I recently took on a handsome young French bulldog named Bob. Currently he is sleeping on a sofa behind me as I type. As he snores loudly, shamelessly releasing audible and noxious gases from both ends at will, I find myself asking why I chose him.
It definitely wasn’t on my bucket list to acquire a Frenchie. But even at this early stage I love Bob dearly. He’s sensitive, affectionate, warm and entertaining. It’s brought me such joy watching him develop in the short time I’ve had him, and like many pet owners I can’t imagine life without him now.
As a dog trainer I had to surrender some very fixed ideas on what I wanted from a dog. Many of these preconditions for my love were based on wanting a ‘smart’ working breed that would teach me in order for me to pass that on to clients. The irony is that although Bob is far from Lassie, he has in fact given me exactly what I was after. A completely new perspective.
The Gifted child syndrome
There is no doubt that training a dog bred from a working line is one of the most challenging, exciting and satisfying experiences I’ve ever had. When you open a dialogue at pace through training, and achieve a natural focus and curiosity from an animal, it not only creates a bond, but for me it can also give me a sense of childlike wonder. This motivates me to believe in them, train them more often, show them off with pride, and inevitably fulfil my projected belief that they are smart.
Otto and Twiglet – Both of whom sent me back to school when I initially started working with them.
The missing piece of the training puzzle
Through Bob I’ve realised we only have a limited amount of time to interact with our dogs when they are focused and in a learning space or environment. Although we have to prioritise what behaviours to shape and what protocols to implement, we have to accept their limitations, whilst creating opportunities from the unexpected. Dogs develop at very different speeds and just like children we have to stagger their education making sure it doesn’t put them off learning altogether.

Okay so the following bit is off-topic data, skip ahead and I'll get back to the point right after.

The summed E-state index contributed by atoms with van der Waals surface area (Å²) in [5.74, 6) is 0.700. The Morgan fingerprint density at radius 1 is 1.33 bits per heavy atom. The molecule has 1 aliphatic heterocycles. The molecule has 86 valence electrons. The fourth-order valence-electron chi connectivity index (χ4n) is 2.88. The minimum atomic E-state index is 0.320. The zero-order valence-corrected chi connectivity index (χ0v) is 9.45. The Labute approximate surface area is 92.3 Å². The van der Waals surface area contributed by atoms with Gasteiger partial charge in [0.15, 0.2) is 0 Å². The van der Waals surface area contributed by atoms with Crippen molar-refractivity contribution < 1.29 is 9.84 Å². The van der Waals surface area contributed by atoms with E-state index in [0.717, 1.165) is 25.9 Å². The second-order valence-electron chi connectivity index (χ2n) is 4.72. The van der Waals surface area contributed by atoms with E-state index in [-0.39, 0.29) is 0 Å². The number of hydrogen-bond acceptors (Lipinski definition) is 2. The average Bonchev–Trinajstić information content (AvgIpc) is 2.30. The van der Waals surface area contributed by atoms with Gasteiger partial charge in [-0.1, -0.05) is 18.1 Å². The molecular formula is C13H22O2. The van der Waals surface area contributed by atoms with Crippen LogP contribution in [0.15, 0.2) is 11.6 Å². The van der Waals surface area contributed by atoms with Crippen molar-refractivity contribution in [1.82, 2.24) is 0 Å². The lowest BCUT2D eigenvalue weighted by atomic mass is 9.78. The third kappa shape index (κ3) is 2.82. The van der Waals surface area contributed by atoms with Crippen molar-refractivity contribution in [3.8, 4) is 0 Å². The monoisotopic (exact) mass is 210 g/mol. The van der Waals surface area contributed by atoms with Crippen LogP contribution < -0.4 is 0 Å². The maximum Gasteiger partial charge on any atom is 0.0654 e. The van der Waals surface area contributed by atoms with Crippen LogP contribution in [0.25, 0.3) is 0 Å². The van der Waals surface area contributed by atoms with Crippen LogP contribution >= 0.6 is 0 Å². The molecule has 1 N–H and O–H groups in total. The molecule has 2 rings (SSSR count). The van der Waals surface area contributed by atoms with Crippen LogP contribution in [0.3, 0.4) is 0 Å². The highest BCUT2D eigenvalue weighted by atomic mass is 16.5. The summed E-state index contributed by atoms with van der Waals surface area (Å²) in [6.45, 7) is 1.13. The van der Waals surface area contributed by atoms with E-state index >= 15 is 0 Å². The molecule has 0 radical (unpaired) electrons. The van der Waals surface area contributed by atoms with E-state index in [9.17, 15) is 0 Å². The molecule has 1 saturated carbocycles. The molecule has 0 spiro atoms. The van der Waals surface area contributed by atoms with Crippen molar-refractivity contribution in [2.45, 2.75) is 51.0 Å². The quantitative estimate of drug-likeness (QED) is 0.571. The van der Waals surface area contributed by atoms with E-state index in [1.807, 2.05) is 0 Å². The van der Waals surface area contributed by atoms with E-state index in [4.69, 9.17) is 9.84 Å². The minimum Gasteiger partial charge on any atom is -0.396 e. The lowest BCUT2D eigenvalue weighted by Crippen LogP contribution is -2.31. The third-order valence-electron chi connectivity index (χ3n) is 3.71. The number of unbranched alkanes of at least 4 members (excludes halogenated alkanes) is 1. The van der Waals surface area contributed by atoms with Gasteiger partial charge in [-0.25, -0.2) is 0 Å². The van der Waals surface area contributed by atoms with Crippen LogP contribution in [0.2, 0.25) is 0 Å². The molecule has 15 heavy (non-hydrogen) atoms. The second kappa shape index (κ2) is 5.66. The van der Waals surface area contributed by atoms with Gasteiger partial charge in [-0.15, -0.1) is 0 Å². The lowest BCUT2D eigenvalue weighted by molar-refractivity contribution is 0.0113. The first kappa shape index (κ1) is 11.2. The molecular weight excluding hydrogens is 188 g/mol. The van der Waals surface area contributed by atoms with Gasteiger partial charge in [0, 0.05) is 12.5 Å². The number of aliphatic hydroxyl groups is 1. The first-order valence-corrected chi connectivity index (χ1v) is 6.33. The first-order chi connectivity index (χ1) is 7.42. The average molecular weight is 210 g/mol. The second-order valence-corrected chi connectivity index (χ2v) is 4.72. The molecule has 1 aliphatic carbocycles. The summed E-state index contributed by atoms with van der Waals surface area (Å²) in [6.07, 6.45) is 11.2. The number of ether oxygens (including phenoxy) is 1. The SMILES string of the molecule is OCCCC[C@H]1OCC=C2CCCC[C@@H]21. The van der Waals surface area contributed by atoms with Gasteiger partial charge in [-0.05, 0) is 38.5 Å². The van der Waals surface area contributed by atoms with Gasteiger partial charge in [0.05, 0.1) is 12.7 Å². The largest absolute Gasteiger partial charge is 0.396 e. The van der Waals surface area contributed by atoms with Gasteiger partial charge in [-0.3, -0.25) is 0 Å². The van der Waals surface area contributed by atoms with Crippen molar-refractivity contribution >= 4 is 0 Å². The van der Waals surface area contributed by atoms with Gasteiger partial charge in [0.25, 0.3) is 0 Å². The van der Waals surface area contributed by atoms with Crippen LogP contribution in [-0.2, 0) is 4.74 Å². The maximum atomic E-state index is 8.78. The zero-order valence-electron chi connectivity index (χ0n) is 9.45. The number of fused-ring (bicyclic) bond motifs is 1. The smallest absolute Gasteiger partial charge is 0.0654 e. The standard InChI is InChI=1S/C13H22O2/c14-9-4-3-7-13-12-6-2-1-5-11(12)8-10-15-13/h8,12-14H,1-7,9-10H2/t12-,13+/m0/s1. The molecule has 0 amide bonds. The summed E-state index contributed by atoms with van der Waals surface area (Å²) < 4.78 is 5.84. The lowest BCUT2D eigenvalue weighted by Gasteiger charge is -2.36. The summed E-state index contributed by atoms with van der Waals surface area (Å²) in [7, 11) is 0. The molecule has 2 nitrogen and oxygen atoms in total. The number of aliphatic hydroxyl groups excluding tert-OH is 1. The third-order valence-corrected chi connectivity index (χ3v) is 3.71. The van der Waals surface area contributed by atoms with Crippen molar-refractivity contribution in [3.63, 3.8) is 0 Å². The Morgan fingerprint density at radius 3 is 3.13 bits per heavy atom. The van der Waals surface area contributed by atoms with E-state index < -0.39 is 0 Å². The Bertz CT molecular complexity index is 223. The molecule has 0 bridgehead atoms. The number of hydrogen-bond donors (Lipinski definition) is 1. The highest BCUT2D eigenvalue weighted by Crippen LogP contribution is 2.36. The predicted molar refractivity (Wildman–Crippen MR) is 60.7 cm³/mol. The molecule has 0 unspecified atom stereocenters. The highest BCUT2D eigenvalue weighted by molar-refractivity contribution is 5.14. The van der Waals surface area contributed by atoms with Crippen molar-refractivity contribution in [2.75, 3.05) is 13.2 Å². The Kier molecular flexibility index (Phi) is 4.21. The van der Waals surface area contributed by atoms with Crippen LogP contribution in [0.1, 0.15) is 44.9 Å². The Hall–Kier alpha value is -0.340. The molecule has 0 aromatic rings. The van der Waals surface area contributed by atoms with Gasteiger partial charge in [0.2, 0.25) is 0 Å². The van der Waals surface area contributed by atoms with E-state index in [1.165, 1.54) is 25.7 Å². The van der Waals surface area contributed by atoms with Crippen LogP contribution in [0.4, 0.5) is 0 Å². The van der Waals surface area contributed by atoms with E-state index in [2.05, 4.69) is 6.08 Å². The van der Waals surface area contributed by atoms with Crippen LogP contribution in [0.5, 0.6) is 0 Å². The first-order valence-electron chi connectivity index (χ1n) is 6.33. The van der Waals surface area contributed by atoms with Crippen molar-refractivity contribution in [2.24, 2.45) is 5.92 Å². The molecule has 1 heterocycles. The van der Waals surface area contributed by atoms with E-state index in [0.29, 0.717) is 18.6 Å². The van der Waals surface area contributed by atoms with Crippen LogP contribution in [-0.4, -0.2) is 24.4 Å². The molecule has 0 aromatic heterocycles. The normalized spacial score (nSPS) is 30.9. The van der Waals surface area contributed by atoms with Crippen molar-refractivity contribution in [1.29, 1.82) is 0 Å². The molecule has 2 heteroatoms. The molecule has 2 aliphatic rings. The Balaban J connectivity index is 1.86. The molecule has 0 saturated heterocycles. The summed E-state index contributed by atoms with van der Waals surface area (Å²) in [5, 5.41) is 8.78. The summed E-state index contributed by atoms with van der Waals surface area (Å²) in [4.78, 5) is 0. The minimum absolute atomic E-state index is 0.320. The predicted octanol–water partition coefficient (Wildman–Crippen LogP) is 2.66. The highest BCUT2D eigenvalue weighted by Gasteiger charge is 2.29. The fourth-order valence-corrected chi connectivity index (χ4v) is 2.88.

We also need to enjoy them and let them enjoy life. This part of the puzzle is also where we have the opportunity to heal something inside of us by observing the child in them.
What Bob has taught me as a pet dog is to put my own expectations aside and focus on his most pressing emotional and physical needs. My only priority with training is to target that which will keep him safe and happy.
Being the good parent
The bottom line is, where possible learning should be fun and easy, adding in small increments of progression. We should continue to monitor and manage our dog’s development right into adulthood and beyond as we become more conscious of each other. We need to create the environment for success and aim to foster an ongoing dialogue that fulfils a ‘safety and fun first approach’.
When we prioritise the development of calm confidence on both sides of the relationship this allows us to intervene in the moments where they are at risk and soothe when they are distressed.
We can choose to consciously progress the practical exercises and connection with love and patience whilst maintaining safe parent like boundaries. The role of a trainer in all of this is only to introduce the science and practical techniques, to trouble shoot and reassure you that you and the dog are doing okay even at what may feel like a slow pace.
My conclusion is that no pet dog owner needs to own a Lassie. Lassie gets up far too early and is way too big for his boots. If Lassie isn’t stimulated enough he will definitely chew your sofa and your partner’s favourite shoes on your watch. Lassie will definitely find and steal your favourite chocolates and (out of practice hours) which will inevitably lead to an exorbitant emergency vet bill.